I'm getting ready to sheetrock my kitchen and was wondering if I
should sheetrock the entire wall or just sheetrock up to 36" high,
then put 18" high durock for the backsplash, then continue up with
sheetrock. Can I just rock the entire wall and still put the
backsplash tile on the sheetrock?
Durarock and other cement boards do not have a suitable paintable surface,
and is not really necessary unless you plan on having lots of water sloshing
around on your countertop. There are many ways to finish the backsplash that
will work better.
One hint that I learned the hard way, do not install nor let them install
drywall behind the cabinets with the standard seam 48" above the floor. This
is right in the middle of the backsplash and often where all the electrical,
phone and other outlets are located. Have them install a 2 foot strip along
the bottom of the wall, then a standard 4 foot wide sheet above it then
another 2 foot strip along the ceiling. This will place all the seams behind
the cabinets and leave the backsplash smooth.
The problem with a seam down the middle of the backsplash is tiles and other
rigid materials will not fit against the slight bulge of the seam causing
the tiles to rock or sit with one edge protruding above the tile below or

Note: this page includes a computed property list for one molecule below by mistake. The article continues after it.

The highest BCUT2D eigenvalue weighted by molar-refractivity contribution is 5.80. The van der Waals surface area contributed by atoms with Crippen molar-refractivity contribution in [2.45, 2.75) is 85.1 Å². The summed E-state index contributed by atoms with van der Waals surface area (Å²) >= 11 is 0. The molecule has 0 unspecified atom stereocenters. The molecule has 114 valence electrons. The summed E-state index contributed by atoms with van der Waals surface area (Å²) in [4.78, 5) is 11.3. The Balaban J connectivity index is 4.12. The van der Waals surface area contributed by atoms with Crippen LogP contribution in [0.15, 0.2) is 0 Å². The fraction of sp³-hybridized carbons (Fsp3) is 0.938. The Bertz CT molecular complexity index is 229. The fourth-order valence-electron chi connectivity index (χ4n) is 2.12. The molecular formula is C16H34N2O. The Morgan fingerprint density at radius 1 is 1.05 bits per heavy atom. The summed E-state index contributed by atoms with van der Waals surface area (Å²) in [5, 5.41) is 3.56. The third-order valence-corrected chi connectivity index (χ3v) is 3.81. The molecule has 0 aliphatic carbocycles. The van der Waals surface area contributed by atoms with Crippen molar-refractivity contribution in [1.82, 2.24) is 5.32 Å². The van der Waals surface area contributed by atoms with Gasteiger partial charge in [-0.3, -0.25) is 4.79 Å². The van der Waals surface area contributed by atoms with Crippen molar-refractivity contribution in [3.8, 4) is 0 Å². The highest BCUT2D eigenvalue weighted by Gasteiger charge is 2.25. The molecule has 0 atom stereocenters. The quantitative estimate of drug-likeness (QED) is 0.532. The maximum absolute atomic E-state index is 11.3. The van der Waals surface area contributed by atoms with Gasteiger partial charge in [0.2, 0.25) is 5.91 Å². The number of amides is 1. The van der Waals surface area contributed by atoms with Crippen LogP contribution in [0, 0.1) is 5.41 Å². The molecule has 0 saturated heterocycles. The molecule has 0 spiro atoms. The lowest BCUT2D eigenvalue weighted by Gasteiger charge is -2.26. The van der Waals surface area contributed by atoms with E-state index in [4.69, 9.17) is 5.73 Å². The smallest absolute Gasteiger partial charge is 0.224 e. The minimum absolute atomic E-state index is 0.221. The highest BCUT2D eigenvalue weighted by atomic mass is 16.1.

above it. When the tiles are cut around the electrical boxes small strips of
tile can be easily broken when fitting over the seam bulge. Placing the
seams behind the cabinets will provide a flat surface to fit whatever
backsplash material you want without placement problems.
Yeah, but durock near the sink and stove in the backsplash area would
be a good idea, since that is where the backsplash is likeliest to get
wet. The materials are pretty cheap, so your call as to if the
difference in labor is worth it. Personally, I'd use the durock the
whole backsplace area, and put the seams where the uppers and countertop
would hide them. That will give the flattest wall and most painless,
best looking tile job.
Don't forget, while you have the walls open, to add blocking at the top
rail level of the base cabinets, and at the upper and lower rail level
for the uppers. Not having to hunt for a stud when placing the cabinets
avoids a lot of cussing.
Yes,sheetrock the entire wall and as was stated earlier DO NOT PUT THE SEAM
IN THE MIDDLE. On just that wall put 2 seams above and below the cabinets.
Also on ALOT of kitchens I see the entire wall is done with 1/2 plywood then
drywalled to make cabinet installation ALOT easier...If you go that route
remember to move your outlet boxes out an extra 1/2 inch...Good luck with
your new kitchen.....
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